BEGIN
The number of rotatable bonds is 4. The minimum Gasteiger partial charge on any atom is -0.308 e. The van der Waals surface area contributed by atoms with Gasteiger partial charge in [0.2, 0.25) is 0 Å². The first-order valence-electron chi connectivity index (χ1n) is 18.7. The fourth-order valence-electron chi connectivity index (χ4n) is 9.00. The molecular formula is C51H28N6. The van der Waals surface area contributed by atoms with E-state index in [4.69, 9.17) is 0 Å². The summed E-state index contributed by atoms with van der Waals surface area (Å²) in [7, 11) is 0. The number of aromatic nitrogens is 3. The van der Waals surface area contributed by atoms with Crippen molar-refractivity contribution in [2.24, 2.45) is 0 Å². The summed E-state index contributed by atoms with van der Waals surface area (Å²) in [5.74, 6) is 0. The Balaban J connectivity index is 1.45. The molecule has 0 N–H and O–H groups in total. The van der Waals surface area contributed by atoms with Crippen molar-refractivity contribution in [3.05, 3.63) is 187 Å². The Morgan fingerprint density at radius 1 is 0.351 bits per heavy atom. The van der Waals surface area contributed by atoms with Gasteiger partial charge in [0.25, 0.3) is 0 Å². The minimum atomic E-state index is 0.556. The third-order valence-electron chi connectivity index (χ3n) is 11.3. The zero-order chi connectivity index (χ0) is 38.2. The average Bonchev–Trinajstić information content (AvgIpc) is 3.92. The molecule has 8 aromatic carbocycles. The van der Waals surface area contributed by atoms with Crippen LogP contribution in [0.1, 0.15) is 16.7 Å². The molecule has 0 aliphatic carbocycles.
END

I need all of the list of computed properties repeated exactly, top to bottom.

The number of rotatable bonds is 4. The minimum Gasteiger partial charge on any atom is -0.308 e. The van der Waals surface area contributed by atoms with Gasteiger partial charge in [0.2, 0.25) is 0 Å². The first-order valence-electron chi connectivity index (χ1n) is 18.7. The fourth-order valence-electron chi connectivity index (χ4n) is 9.00. The molecular formula is C51H28N6. The van der Waals surface area contributed by atoms with E-state index in [4.69, 9.17) is 0 Å². The summed E-state index contributed by atoms with van der Waals surface area (Å²) in [7, 11) is 0. The number of aromatic nitrogens is 3. The van der Waals surface area contributed by atoms with Crippen molar-refractivity contribution in [2.24, 2.45) is 0 Å². The summed E-state index contributed by atoms with van der Waals surface area (Å²) in [5.74, 6) is 0. The Balaban J connectivity index is 1.45. The molecule has 0 N–H and O–H groups in total. The van der Waals surface area contributed by atoms with Crippen molar-refractivity contribution in [3.05, 3.63) is 187 Å². The Morgan fingerprint density at radius 1 is 0.351 bits per heavy atom. The van der Waals surface area contributed by atoms with Gasteiger partial charge in [0.25, 0.3) is 0 Å². The minimum atomic E-state index is 0.556. The third-order valence-electron chi connectivity index (χ3n) is 11.3. The zero-order chi connectivity index (χ0) is 38.2. The average Bonchev–Trinajstić information content (AvgIpc) is 3.92. The molecule has 8 aromatic carbocycles. The van der Waals surface area contributed by atoms with Crippen LogP contribution in [0.1, 0.15) is 16.7 Å². The molecule has 0 aliphatic carbocycles.